The History of Baldwin Locomotive Works 

One of the most successful manufacturers of steam locomotives was Baldwin Locomotive Works (BLW). From 1825 to 1951, BLW produced over 70,000 locomotives and, although they struggled with the transition from steam power to diesel locomotives, they were the world’s largest producer of steam engines for decades. The history of steam-powered locomotives cannot be told without the inclusion of Baldwin Locomotive Works. 

Matthias Baldwin, the company’s founder, began his career as a jeweler and whitesmith. In 1825, Baldwin partnered with machinist David Mason to manufacture bookbinders’ tools and devices for calico printing. These activities led to Baldwin designing and constructing a small stationary engine for his use. He soon gained a reputation for quality and efficiency in his engines and was solicited by others to build engines for other purposes. This led to an increased interest in steam as a power source. 

After building a miniature locomotive for an exhibition at the Philadelphia Museum, and having the privilege to inspect a yet-to-be-assembled locomotive that can from England and was awaiting service in New Jersey, Baldwin began his own quest of building a full-sized, steam-powered locomotive. 

Illustration of Baldwin Locomotive Works facilities in 1875.
Illustration of Baldwin Locomotive Works facilities in 1875.

This first complete locomotive, called Old Ironsides, was completed in November of 1832 and was put into service for the Philadelphia, Germantown, and Norristown Railroad, where it served for over two decades. The wheels were made of heavy cast iron hubs but had wooden spokes and rims, which were standard at the time. Its 30-inch boiler required 20 minutes to generate steam and it could reach a top speed of 28 miles per hour. 

Even as BLW’s reputation and production grew, the company struggled to survive the economic Panic of 1837. Baldwin brought in two new investors to help dig out of the debt that resulted from this difficult time. George Vail and George Hufty were with the company for a short time but were integral in helping DLW survive.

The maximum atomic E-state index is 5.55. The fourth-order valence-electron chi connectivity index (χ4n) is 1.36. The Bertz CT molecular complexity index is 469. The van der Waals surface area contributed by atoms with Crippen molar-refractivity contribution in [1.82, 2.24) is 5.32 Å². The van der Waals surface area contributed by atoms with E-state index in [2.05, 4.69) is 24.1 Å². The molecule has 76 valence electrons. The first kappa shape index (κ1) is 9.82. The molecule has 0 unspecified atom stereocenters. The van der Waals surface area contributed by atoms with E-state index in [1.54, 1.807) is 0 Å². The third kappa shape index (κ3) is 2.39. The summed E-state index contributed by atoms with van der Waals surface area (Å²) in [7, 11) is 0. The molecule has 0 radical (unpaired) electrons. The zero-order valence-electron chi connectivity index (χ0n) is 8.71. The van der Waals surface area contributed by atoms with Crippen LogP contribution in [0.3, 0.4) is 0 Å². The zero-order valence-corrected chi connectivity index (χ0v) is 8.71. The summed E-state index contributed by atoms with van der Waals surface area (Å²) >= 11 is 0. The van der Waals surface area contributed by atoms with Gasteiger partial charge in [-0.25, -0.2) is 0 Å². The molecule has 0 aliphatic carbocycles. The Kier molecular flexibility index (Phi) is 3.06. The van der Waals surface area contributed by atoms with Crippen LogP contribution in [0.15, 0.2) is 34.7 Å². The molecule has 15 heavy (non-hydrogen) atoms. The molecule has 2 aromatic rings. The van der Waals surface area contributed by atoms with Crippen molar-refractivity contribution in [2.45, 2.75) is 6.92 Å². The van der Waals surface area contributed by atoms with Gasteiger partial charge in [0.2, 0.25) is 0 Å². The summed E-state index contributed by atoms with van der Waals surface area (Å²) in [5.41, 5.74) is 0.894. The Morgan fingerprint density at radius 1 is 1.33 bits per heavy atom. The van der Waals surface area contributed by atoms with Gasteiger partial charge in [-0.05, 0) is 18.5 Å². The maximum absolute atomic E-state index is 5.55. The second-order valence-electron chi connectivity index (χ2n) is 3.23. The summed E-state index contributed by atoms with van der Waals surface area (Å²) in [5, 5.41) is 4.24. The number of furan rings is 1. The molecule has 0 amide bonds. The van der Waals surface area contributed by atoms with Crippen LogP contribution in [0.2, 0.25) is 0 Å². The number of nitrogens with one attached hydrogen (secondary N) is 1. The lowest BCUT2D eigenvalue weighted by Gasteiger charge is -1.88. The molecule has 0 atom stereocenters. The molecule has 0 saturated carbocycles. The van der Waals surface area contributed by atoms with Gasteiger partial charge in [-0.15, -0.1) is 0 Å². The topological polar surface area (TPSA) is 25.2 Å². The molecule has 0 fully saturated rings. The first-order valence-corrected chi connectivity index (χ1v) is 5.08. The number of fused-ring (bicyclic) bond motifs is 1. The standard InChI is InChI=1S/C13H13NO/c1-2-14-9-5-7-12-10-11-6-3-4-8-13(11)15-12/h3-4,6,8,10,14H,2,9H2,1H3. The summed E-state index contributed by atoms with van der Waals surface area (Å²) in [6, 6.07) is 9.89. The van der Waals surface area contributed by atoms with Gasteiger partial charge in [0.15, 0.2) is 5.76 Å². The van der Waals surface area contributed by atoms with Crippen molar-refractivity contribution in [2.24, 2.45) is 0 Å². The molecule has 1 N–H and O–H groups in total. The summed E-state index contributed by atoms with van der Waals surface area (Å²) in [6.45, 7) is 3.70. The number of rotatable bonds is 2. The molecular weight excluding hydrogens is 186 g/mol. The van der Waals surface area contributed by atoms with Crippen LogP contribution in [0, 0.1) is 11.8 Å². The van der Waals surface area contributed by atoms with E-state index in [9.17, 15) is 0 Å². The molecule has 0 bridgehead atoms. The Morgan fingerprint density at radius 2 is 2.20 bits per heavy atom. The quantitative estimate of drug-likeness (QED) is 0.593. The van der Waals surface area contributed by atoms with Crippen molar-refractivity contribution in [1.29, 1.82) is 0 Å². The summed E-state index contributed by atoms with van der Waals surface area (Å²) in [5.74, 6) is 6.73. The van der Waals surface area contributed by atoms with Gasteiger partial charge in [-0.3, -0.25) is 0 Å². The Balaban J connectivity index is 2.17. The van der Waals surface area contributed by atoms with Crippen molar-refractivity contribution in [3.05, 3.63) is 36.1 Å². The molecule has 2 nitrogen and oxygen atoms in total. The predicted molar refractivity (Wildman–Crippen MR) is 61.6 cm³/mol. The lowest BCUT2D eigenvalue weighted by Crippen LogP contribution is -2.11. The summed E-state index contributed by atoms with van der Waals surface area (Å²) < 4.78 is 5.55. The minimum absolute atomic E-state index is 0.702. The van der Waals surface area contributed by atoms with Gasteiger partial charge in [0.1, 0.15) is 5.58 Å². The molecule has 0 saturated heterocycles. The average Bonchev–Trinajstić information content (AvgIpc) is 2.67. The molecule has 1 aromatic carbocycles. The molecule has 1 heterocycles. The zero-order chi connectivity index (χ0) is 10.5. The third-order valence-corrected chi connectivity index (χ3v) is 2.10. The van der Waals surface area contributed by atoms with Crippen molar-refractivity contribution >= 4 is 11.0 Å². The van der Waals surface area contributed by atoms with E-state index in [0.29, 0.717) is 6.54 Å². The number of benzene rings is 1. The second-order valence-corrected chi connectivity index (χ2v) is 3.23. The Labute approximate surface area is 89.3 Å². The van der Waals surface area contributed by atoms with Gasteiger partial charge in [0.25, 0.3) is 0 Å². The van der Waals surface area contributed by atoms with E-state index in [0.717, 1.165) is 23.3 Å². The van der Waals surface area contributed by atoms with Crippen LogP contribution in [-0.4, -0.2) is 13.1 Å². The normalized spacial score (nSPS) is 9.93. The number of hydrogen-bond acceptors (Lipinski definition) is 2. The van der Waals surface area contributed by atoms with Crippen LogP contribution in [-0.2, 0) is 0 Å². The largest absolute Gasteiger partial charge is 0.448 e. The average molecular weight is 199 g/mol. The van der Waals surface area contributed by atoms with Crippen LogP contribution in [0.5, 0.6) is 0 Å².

During the boom time for steam locomotives in the mid-19th century, Baldwin experienced both a renewed demand for their products and significantly more competition. Another economic panic in 1857 set the company back again. And while the American Civil War was initially a concern for the company – given their larger dependence on business with Southern railways – the company soon replaced the business from seceding states with purchases by the Pennsylvania Railroad and the U.S. Military. 

The death of Matthias Baldwin in 1866 came at a time when BLW was vying for the nation’s top locomotive manufacturer with Rogers Locomotive and Machine Works. The company continued to grow and in the 1870s was solidly in first place. They began to shift some of their production from the cramped space in Philadelphia to nearby Eddystone, Penn., where there were over 600 acres available for manufacturing.

The transition to this larger space was happening at a pivotal time in steam-powered transportation. During what many call, The Gilded Age, in the late 19th and early 20th centuries, the demand for steam locomotive engines in the United States was high. As it expanded its facilities, BLW also dealt with the challenges of increasing labor tensions and ongoing competition.

The Hepburn Act of 1906 created additional headaches for the locomotive manufacturing industry. This granted the government greater authority over railroad companies and led to limitations on how railroad rates could be set. This, in turn, depreciated the value of railroad securities, which caused many railway companies to reconsider orders for newer equipment. The ripple effects on the locomotive manufacturing industry were immediate. 

Output for Baldwin locomotives dropped by 77% between 1906 and 1908, which also meant a huge reduction in their workforce. This was also a time of great labor movements in the Philadelphia area. Management was also dealing with finding and keeping a labor force that was increasingly interested in unionization. The death of William Henszey, one of the company’s partners, left a debt that required the company to incorporate in an attempt to raise $10 million in investments through the sale of bonds.

Builder photo of Baldwin #60000
Builder photo Baldwin Locomotive Works #60000.

While Baldwin Locomotive Works remained a corporate contributor to the country through their manufacturing support of the military in WWI, the struggle to regain their once prolific spot in locomotive production never returned. During the war, the expanded facility in Eddystone was converted to manufacture rifles and artillery shells.